Shareholder Rights in a Private Corporation

If a corporation doesn’t protect them, Oregon law will

Shareholder rights are an issue for large and small Oregon corporations—although most corporations in Oregon are smaller, private or close corporations. Stock shares provide a secured ownership interest in a business. Shareholders of the corporation are the owners of the company. Larger corporations offer different classes of stock, while smaller organizations may offer only one class of stock. The most common forms of ownership interest in a corporation are common stock, preferred stock and …

What Corporate Records Are Shareholders Entitled To?

A limited amount for most in Georgia, unless they can show a purpose for more

There may be nothing more important for a corporate shareholder than having the ability to evaluate the financial condition of the corporation they’ve invested in. But to perform that evaluation, the shareholder needs information. Fortunately, under Georgia law, shareholders are entitled to records and other information from the corporations they invest in—within limits. If shareholders want the right of inspection to more expansive corporate information, they will have to demonstrate a …

Does My Business Need Bylaws?

Drafting rules that make Colorado corporations run smoothly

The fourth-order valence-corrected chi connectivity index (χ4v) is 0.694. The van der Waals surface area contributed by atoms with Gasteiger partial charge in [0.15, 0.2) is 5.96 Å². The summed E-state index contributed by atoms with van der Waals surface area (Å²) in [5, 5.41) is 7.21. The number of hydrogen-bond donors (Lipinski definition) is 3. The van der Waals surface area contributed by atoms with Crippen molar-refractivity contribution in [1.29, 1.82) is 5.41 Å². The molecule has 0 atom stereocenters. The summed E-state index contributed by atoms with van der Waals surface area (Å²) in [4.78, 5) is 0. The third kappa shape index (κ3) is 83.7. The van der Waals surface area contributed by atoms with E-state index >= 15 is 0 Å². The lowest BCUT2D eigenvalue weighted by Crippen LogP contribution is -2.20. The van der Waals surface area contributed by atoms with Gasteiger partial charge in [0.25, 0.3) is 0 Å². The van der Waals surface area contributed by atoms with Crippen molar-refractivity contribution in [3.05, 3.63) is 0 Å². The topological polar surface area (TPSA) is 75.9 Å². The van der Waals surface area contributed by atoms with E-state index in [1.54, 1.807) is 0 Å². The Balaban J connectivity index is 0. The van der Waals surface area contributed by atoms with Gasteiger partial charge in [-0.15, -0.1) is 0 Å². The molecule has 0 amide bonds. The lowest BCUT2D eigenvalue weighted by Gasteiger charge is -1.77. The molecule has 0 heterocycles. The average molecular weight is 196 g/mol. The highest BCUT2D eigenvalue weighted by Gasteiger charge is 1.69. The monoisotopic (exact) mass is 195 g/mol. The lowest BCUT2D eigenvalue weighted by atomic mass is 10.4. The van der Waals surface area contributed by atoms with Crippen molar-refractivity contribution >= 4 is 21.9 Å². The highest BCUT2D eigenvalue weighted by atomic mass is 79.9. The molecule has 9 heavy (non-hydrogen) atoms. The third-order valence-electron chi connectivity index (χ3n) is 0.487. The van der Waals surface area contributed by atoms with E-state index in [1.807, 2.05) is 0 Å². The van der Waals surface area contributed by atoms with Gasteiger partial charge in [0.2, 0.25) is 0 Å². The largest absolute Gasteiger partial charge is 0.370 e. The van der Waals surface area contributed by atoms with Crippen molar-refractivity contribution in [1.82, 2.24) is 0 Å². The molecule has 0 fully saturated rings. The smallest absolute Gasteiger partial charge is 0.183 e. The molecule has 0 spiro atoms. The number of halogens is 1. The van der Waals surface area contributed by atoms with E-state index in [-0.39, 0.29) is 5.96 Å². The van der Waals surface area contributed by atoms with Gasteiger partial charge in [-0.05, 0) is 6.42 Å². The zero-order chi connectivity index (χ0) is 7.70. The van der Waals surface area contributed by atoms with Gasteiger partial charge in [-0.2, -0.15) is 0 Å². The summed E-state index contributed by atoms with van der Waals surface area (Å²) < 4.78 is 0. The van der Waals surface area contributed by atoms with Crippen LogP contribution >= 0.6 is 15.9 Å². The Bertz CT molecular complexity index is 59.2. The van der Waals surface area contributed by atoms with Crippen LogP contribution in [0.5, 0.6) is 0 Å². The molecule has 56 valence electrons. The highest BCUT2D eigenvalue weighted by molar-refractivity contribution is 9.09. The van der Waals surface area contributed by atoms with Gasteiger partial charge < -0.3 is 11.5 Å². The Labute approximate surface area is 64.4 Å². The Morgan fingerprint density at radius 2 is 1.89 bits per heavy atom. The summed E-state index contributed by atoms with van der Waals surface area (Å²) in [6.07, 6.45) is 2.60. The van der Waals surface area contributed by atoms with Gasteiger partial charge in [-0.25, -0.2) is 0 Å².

Bylaws are legal documents that outline rules that govern the day-to-day operations of an organization or business entity. They define the responsibilities for the important positions, such as corporate officers, within the organization and explain how the organization can act under a variety of situations. For Colorado nonprofits organizations, bylaws may be required as part of the process for obtaining tax-exempt status from the IRS. Otherwise, for Colorado for-profit corporations, bylaws are …

How Do I Form a PAC?

In Massachusetts, the process is simple

Having the power to influencing an election—whether for city council, state legislator or president—is seen as beneficial to individuals, business owners, nonprofits, corporations and trade association. Contributing to a candidate is one direct way to help influence the election outcome, but there are contribution limits under federal election law, as well as Massachusetts state law. If an individual or group of people want to increase their contributions, or perhaps communicate their own …

How to Hold a Business Owner Personally Liable

Creditors can pierce the corporate veil of shady New Jersey businesses

Liability protection is the most significant benefit to incorporation or forming a limited liability company (LLC). However, that protection can be lost if owners take advantage of the corporate entity and business structure. New Jersey case law contains a lengthy list of examples of the various ways corporate owners have attempted to use the corporate entity to skirt their legal obligations. That conduct then allows creditors access to the personal assets of the business owners. To determine …

Find top lawyers with confidence

The Super Lawyers patented selection process is peer influenced and research driven, selecting the top 5% of attorneys to the Super Lawyers lists each year. We know lawyers and make it easy to connect with them.

Find a lawyer near you